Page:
Just a year after joining the University of Mpumalanga (UMP), Dr Julia Giddy, has put the name of the institution on the map by scooping one of the prestigious awards: the South African Geographers Centenary Award.
The award is designed to recognise and invest in emerging academics in geography in the country. Giddy said her research project aims to assess and promote engagement with national parks, conservation spaces and nature-based tourism among South African youth.
“I’d like to thank the committee for their efforts in assessing the applications for this award. As a geographer in South Africa for the past 10 years, it is really exciting to be recognised by the society for the work that I am doing,” remarked Giddy after winning the award.
She said her research does not only to promote domestic tourism spending but that, in addition, the continued funding of conservation spaces is highly dependent on this source of income. It is also important, said Giddy, that young South Africans should appreciate the significance of the conservation spaces to sustain the future.
Giddy said her research area is significant at the moment because it can be used to assist in the promotion of domestic tourism. She said this will also increase the level of engagement among the youth particularly their perceptions towards tourism and conservation spaces in the country. “The end goal is to promote local domestic tourism in the future, which is highly dependent on nature-based tourism,” she added.
The other reason why Giddy’s proposed research has won is because of its focus on tourism, one of the critical sectors earmarked to kick-start the economy following the outbreak of the Covid-19 pandemic.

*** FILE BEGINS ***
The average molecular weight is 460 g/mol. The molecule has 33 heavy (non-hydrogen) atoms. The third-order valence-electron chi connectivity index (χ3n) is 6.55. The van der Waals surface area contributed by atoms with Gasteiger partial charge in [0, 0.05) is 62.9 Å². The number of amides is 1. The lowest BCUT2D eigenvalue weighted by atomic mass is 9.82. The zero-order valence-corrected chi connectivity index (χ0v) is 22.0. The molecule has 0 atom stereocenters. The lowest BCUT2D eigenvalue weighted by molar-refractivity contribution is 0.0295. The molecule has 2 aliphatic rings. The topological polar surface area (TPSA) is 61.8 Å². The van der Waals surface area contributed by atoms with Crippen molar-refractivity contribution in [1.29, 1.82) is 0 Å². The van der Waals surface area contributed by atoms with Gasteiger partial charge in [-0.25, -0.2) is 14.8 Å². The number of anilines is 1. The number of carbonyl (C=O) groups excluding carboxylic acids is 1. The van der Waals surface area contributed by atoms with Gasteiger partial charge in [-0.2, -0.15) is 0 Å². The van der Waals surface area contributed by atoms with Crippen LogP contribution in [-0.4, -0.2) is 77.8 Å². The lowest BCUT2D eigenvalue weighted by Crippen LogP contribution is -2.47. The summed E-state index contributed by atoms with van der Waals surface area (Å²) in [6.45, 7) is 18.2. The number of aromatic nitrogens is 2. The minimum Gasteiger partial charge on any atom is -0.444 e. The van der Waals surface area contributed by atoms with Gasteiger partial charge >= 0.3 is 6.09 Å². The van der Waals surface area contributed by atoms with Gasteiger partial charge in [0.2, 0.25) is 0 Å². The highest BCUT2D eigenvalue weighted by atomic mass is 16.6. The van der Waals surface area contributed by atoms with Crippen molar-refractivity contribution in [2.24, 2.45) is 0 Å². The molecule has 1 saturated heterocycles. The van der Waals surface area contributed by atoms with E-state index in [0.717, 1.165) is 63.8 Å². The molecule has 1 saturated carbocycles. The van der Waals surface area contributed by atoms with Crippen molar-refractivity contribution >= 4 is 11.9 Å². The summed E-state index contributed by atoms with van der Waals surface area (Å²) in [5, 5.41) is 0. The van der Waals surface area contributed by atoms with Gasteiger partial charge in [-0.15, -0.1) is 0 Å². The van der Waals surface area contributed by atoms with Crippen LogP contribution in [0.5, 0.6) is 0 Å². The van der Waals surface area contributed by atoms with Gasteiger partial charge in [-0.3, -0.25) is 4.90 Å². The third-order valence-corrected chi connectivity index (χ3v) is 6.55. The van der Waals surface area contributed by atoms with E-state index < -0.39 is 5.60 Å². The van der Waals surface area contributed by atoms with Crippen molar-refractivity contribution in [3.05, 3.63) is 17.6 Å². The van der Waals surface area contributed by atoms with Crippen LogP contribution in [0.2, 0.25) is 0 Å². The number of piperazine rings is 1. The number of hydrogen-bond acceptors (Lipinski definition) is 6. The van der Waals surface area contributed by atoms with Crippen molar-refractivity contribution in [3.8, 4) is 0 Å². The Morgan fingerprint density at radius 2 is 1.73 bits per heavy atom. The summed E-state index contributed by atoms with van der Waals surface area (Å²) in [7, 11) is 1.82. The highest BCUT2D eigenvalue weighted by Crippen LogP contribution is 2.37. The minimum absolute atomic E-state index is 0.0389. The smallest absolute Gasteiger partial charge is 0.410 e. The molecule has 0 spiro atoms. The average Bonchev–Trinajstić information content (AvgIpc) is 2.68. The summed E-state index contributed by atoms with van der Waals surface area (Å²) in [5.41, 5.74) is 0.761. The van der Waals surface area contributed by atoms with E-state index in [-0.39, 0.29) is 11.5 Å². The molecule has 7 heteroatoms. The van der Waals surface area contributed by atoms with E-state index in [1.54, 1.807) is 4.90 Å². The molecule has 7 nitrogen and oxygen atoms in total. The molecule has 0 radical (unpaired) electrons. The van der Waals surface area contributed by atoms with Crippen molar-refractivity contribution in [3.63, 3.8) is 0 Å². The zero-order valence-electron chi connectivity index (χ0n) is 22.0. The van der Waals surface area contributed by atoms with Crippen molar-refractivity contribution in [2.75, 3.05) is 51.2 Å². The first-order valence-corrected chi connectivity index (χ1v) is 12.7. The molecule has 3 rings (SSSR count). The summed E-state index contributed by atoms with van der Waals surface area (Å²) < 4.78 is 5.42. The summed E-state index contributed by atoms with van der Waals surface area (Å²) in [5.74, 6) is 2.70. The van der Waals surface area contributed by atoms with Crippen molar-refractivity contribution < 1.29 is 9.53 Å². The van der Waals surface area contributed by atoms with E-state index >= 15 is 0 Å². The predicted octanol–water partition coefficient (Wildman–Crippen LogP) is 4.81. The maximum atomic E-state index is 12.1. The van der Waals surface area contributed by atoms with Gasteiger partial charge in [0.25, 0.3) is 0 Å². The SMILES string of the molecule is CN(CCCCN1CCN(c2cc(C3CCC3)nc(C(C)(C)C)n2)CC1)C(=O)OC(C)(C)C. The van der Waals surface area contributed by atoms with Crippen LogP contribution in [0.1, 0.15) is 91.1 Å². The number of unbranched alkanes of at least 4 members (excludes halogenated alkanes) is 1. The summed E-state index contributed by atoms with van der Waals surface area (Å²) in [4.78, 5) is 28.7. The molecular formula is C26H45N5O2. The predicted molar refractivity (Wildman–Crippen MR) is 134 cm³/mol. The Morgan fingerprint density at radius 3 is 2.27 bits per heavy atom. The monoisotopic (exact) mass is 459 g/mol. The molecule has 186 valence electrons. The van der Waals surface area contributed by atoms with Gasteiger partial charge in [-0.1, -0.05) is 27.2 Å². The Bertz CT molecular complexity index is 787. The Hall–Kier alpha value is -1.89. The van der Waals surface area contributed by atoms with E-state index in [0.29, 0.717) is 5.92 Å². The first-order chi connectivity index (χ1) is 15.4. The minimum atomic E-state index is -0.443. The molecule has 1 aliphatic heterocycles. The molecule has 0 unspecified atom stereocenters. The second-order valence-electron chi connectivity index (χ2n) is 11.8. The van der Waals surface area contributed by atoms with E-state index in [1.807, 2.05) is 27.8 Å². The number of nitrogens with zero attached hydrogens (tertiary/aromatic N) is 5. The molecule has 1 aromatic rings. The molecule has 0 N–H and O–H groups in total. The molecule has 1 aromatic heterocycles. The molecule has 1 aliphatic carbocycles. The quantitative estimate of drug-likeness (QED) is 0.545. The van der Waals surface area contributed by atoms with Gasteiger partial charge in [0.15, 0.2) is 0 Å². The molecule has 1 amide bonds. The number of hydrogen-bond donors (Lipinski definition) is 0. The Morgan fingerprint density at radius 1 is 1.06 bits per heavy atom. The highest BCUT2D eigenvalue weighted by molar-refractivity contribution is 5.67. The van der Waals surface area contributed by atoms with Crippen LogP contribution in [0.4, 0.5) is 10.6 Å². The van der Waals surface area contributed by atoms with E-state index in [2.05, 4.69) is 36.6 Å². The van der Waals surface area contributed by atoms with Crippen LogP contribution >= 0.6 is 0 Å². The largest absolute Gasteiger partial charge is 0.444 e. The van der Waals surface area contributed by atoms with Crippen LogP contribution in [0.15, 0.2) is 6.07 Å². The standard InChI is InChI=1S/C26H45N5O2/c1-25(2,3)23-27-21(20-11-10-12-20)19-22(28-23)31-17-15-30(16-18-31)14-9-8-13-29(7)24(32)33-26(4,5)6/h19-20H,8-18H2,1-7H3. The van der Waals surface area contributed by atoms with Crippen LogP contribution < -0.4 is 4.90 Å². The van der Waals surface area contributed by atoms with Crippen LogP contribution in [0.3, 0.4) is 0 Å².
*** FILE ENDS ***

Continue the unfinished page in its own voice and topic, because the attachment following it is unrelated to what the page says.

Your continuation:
Said Giddy: “The non-white leisure tourism market is incredibly under-researched, particularly in the sub-sector of nature-based tourism. This research, therefore, seeks to better understand the demands of this emerging market as well as their perceptions of and engagement with nature-based tourism, especially as a result of increased domestic tourism caused by the pandemic.”
This is not the first time Giddy won such an enviable accolade. Last year she was honoured with a National Research Foundation award at the institution’s ‘research and engagement awards. She was awarded for her research that focuses on human-environment interaction in the tourism sector.
“It was very exciting to see my research recognised so soon into my tenure at the university. It also gave me a boost during a very tough year to continue to pursue my research and to open up new avenues for research, particularly in the local context,” said Giddy.
Her advice to aspiring post-graduates and scholars is that they should work hard and ensure they present innovative research to top journals early in their careers. Often their PhD is some of the best research they will produce, as they have the time to put all their energies towards one project, she said.